East Bay Bestsellers 

Here's what you bought last month


1. FAST-FOOD NATION, by Eric Schlosser (Harper Collins, $13.95). Feces in the meat and the secret of Secret Sauce are but two of the revelations sizzling herein.

2. 9/11, by Noam Chomsky (Seven Stories, $8.95). In comments assembled soon after last year's attacks, the outspoken author calls America a terrorist nation.

3. A BEAUTIFUL MIND, by Sylvia Nasar (Touchstone, $16). This bio of schizophrenic genius John Nash is now an Oscar-nominated motion picture.

4. WHAT WENT WRONG?, by Bernard Lewis (Oxford University, $23). A noted British historian traces what he call Islam's "downward spiral."

5. ME TALK PRETTY ONE DAY, by David Sedaris (Little, Brown & Co., $14.95). The NPR autobiographer's essays poke fun at life as an expatriate in Paris.

6. BLACK, WHITE, AND JEWISH, by Rebecca Walker (Riverhead, $14). Sex and tales of privilege pepper this memoir by Alice Walker's daughter.

7. THE TIPPING POINT, by Malcolm Gladwell (Back Bay, $14.95). Social and cultural trends are like epidemics, the author explains: little things mean a lot.

8. UNDERSTANDING POWER, by Noam Chomsky, edited by Peter Mitchell and John Schoeffel (New Press, $19.95). A collection of talks with Chomsky.

9. A HEARTBREAKING WORK OF STAGGERING GENIUS, by David Eggers (Vintage, $14). Sad but true and oh-so-ambitious is this tale of orphaned siblings.

10. A COOK'S TOUR, by Anthony Bourdain (Bloomsbury, $25.95). Searching the world for a perfect meal, the butter-wielding bad guy eats testicles.


1. THE AMAZING ADVENTURES OF KAVALIER AND CLAY, by Michael Chabon (Random House, $26.95). Two cousins create a comic-book hero.

2. THE DEATH OF VISHNU, by Manil Suri (Harper Perennial, $13.95). A low-caste man lies dying while great stories unfold within him and without him.

3. THE CORRECTIONS, by Jonathan Franzen (Farrar, Straus & Giroux, $26). Dysfunctional family values and the sad trajectories of sex made this a smash hit.

4. BEE SEASON, by Myla Goldberg (Knopf, $13). After a nine-year-old wins a spelling bee, she realizes that nothing will ever be the same again.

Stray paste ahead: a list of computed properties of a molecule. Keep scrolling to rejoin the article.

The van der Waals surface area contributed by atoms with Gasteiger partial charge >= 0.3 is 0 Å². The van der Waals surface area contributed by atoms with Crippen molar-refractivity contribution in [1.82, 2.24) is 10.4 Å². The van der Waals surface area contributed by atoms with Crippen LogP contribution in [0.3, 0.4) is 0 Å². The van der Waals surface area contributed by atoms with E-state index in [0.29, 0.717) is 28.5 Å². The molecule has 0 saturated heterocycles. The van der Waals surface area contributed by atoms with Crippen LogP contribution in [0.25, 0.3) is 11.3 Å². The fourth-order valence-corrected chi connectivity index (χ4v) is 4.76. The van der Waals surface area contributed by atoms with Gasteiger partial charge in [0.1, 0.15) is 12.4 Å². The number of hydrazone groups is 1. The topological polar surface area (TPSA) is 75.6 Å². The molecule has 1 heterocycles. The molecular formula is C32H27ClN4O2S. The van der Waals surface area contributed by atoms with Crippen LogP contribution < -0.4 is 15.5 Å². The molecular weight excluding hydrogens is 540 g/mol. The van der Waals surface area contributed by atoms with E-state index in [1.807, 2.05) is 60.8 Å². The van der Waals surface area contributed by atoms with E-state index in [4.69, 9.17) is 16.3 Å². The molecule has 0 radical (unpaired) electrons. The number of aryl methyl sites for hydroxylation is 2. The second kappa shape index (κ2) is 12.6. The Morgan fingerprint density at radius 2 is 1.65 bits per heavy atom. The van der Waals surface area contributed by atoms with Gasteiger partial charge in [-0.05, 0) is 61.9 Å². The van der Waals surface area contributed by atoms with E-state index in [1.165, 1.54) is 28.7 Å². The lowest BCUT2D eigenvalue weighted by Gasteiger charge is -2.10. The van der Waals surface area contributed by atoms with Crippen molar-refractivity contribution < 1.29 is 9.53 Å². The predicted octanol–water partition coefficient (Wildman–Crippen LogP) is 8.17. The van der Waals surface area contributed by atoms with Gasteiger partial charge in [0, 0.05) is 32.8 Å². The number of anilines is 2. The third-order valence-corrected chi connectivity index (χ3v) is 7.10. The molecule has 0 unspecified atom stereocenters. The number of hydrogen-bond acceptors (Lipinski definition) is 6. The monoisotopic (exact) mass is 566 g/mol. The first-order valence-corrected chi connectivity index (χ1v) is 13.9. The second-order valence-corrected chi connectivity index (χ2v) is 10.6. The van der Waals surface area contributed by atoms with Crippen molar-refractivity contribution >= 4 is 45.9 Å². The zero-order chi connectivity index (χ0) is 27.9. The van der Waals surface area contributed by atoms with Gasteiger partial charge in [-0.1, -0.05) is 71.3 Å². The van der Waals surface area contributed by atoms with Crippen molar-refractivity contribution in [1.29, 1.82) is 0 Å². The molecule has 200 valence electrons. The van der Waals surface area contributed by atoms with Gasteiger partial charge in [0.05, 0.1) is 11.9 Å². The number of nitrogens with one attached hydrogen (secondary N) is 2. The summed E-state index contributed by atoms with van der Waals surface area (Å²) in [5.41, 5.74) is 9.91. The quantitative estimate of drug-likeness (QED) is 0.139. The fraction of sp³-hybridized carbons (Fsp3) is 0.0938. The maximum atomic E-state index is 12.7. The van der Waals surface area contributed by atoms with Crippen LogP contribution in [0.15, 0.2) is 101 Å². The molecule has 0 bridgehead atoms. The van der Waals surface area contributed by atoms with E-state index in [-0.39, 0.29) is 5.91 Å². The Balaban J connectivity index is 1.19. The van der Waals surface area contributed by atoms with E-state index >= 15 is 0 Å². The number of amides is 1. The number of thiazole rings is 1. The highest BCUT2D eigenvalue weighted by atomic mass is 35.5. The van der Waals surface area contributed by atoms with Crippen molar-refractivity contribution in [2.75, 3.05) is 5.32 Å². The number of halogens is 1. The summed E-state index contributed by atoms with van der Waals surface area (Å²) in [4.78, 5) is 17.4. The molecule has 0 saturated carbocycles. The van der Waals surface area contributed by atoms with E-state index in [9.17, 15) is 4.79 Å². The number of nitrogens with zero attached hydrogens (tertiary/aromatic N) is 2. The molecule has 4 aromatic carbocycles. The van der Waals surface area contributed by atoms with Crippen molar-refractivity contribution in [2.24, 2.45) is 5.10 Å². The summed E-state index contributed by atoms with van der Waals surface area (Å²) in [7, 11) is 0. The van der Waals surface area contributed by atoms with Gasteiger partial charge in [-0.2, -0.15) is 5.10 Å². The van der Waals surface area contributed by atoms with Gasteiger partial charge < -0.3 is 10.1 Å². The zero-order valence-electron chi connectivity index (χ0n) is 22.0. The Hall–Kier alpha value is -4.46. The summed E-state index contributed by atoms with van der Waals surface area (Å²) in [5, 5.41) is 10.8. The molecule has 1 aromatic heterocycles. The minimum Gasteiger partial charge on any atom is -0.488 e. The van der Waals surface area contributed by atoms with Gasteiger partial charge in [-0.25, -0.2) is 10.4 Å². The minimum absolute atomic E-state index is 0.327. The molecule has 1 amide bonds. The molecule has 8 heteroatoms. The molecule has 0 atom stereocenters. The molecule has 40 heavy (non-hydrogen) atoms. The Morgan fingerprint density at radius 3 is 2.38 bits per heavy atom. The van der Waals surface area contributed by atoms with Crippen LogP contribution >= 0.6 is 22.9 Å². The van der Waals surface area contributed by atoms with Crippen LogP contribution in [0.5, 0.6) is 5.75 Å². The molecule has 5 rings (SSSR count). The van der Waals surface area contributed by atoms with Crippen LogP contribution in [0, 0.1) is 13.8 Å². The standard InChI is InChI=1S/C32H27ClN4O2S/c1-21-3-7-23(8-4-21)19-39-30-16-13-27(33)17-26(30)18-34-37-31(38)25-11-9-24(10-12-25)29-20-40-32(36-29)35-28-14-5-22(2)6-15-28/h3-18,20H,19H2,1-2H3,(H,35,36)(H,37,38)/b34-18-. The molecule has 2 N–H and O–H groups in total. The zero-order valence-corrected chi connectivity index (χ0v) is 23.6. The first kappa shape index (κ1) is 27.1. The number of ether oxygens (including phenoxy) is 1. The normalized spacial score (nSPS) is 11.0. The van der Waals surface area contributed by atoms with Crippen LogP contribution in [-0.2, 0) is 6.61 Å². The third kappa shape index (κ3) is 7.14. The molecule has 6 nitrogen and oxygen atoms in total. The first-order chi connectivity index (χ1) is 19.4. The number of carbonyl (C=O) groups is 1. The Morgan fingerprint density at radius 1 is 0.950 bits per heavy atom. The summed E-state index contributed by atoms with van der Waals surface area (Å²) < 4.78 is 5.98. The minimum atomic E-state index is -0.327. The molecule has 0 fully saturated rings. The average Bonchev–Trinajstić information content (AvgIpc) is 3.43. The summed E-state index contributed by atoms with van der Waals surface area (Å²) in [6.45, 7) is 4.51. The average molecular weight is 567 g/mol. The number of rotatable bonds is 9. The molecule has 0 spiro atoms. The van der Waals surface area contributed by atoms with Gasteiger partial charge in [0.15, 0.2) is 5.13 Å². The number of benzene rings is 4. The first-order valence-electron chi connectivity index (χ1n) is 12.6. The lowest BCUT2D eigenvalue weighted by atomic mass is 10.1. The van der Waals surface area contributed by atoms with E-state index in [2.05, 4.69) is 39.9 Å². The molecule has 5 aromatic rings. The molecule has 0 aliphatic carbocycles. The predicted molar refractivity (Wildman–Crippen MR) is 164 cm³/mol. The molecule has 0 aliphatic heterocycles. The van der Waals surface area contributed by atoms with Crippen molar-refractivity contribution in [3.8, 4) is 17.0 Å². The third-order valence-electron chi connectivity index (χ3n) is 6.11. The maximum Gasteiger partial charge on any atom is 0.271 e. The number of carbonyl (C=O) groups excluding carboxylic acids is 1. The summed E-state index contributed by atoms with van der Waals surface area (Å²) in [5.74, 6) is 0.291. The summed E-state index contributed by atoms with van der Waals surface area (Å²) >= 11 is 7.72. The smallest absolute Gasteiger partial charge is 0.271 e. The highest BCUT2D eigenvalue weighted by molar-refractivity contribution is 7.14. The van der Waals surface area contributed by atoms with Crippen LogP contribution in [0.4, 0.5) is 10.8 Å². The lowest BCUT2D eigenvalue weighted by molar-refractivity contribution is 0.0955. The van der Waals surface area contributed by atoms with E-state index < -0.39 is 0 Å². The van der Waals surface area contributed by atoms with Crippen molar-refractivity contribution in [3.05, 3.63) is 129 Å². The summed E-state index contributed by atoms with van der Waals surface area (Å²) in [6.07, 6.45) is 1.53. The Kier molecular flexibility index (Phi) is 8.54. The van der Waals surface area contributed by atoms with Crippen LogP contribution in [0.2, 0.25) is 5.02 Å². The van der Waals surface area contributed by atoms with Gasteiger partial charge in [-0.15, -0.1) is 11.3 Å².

5. PRODIGAL SUMMER, by Barbara Kingsolver (Harper Perennial, $14). A summer in the Appalachians is by twists and turns fruitful and frustrating.

6. THE BODY ARTIST, by Don DeLillo (Scribner, $12). A strange entity living in a newly widowed performance artist's closet might be a ghost - and might not.

7. THE PASSION OF ARTEMISIA, by Susan Vreeland (Viking, $24.95). This true tale of Renaissance painter Gentileschi joins those other novels about artists.

8. THE BONESETTER'S DAUGHTER, by Amy Tan (Ballantine, $7.99). Here's another elderly mother and careerist daughter haunted by China via flashbacks.

9. THE TWO TOWERS, by J.R.R. Tolkien (Houghton Mifflin, $12). Lord of the Rings newbies had better read Fellowship of the Ring before assailing this one.

10. BALZAC AND THE LITTLE CHINESE SEAMSTRESS, by Dai Sijie (Knopf, $10). Two boys discover literature and love during the Cultural Revolution.

The Other List

Heres What's Hot at The Ecology Center Bookstore,
2350 San Pablo Ave., Berkeley.

PERMACULTURE IN A NUTSHELL, by Patrick Whitefield (Chelsea Green, $9). Agriculture can change for the better, and here's how and why.

GOLDEN GATE GARDENING, by Pam Pierce (Sasquatch, $24). Bay Area-specific tips and tricks for making it grow.

TEN REASONS TO ABOLISH THE IMF AND THE WORLD BANK, by Kevin Danaher (Common Courage, $6.95). And the economy can change, too.

DIVORCE YOUR CAR, by Katie Alvord (New Society, $17.95). Rather not die in a crash, run someone over, or ruin the air?


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